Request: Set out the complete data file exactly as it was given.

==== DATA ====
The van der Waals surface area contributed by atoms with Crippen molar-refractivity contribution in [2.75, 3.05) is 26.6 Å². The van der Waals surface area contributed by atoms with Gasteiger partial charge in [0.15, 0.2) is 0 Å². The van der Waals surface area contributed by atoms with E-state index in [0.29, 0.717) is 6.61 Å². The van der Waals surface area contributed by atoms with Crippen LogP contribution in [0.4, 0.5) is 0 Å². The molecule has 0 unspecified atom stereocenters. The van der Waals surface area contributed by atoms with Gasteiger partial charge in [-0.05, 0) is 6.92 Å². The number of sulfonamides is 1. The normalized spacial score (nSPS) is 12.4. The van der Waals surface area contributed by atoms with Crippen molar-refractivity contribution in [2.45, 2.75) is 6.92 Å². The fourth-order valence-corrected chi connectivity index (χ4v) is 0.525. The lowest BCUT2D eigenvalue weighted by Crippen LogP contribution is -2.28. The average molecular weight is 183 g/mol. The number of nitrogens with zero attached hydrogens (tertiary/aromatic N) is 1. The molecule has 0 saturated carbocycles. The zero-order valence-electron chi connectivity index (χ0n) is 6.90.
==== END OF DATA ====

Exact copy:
The van der Waals surface area contributed by atoms with Crippen molar-refractivity contribution in [2.75, 3.05) is 26.6 Å². The van der Waals surface area contributed by atoms with Gasteiger partial charge in [0.15, 0.2) is 0 Å². The van der Waals surface area contributed by atoms with E-state index in [0.29, 0.717) is 6.61 Å². The van der Waals surface area contributed by atoms with Crippen LogP contribution in [0.4, 0.5) is 0 Å². The molecule has 0 unspecified atom stereocenters. The van der Waals surface area contributed by atoms with Gasteiger partial charge in [-0.05, 0) is 6.92 Å². The number of sulfonamides is 1. The normalized spacial score (nSPS) is 12.4. The van der Waals surface area contributed by atoms with Crippen molar-refractivity contribution in [2.45, 2.75) is 6.92 Å². The fourth-order valence-corrected chi connectivity index (χ4v) is 0.525. The lowest BCUT2D eigenvalue weighted by Crippen LogP contribution is -2.28. The average molecular weight is 183 g/mol. The number of nitrogens with zero attached hydrogens (tertiary/aromatic N) is 1. The molecule has 0 saturated carbocycles. The zero-order valence-electron chi connectivity index (χ0n) is 6.90.